"The Shine of Day": The Complex Relation Between Life and Stage
The films of Tizza Covi and Rainer Frimmel are about encounters. In The Shine of Day (Der Glanz des Tages), which was one of the highlighs of the 65th Locarno International Film Festival, two ‘actors’ of different plumage meet. One is a young Austrian theatre actor celebrating great successes with Shakespeare, Goethe, Handke and Jelinek; the other comes from the circus, and has been fighting bears. While following them for a few weeks in the wintry cities of Hamburg and Vienna, we get to know a little more about the complex relation between life and art.
The trained actor is played by 39-year-old Philipp Hochmair, who in real life made a name in the theatres of Hamburg and Vienna, playing Hamlet, Orestes, Mephisto — you name it. In The Shine of Day he is more or less playing himself, dressed as the bold captain of Woyzeck, one of the German classics, when we meet him for the first time.
The other made a life in the circus. He is played by the 62-year-old German Walter Saabel, who in real life travelled with different circuses through Europe, and who had a bear show and knife-throwing act in Italy. Walter Saabel made his acting debut three years ago in Little Girl (La Pivellina), the first feature of the Italian-Austrian directors, who started out as photographers and documentary filmmakers. In The Shine of Day Covi and Frimmel rather brilliantly mix fiction and documentary again, by letting the two completely different showbusiness men play themselves, and by creating the film more or less from improvisation.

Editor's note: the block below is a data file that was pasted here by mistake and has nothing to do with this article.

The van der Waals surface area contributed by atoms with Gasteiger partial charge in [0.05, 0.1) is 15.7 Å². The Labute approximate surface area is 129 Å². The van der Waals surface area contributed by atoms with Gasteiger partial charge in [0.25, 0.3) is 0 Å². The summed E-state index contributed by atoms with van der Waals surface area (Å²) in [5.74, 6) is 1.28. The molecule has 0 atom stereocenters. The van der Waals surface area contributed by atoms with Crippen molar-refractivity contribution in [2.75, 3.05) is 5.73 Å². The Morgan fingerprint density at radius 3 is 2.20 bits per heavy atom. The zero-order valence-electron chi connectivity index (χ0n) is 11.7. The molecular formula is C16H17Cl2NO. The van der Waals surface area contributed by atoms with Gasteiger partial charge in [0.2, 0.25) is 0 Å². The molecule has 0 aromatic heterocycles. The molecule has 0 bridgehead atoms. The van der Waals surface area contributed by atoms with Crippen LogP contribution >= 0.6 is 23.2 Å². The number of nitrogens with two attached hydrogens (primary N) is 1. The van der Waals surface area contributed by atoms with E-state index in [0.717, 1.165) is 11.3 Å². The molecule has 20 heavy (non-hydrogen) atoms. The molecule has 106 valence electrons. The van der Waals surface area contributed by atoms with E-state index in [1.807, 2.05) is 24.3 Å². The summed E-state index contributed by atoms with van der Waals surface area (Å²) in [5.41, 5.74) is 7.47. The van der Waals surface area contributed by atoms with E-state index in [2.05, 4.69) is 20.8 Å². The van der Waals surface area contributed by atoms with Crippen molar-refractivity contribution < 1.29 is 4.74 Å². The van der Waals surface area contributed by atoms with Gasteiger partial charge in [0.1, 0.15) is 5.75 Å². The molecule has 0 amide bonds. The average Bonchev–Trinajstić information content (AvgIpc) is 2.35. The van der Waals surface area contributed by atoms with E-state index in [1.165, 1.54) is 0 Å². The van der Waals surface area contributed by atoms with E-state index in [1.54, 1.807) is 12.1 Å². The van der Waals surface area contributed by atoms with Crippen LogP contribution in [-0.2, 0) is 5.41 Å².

In doing so, the filmmakers offer a unique look behind the curtains, into the life of a theatre actor who is gradually losing contact with the real world. Walter turns up on Philipp’s doorstep in Hamburg and later in Vienna. He presents himself as the lost uncle from Italy. He could be the actor’s alter-ego, or his guardian angel. If Philipp is the captain from Woyzeck, then Walter is the poor soldier from Büchner’s play, the one with lower status and his feet in the dirt. The two men feel sympathy for each other, even if their ideas — for instance, about freedom — clash.
Philipp offers Walter his sofa, and when the two men walk and talk, it becomes clear that humanity and morality — the things that all playwrights talk about — do not necessarily lie with the successful actor. It is instead the circus man who goes to help the neighbor and his two kids. They are in deep trouble, without their mother — who did not get a visa for Austria, and had to stay behind in Moldavia.
The big tragedy lies here, in this little apartment in Vienna, where the two kids stay alone while their father goes out working. Walter, the circus man, looks after them. He eats with them, and buys them books about the adventures of Winnetou and Old Shatterhand. Simple gestures. But wisdom and humor lie with the old vagabond, whose ‘shine of day’ is sitting by the river, catching fish.
The film is more and more about Walter, his sense of freedom, and the risks that he is taking, possibly as a wake-up call for Philipp who’s doing Werther tomorrow, and then Woyzeck again. As such, it was not Philipp Hochmair, the star of Austrian and German theatre, but Walter Saabel, the non-professional, the circus man with the big moustache, that was — to great acclaim — awarded the prize of best actor in Locarno.
© FIPRESCI 2012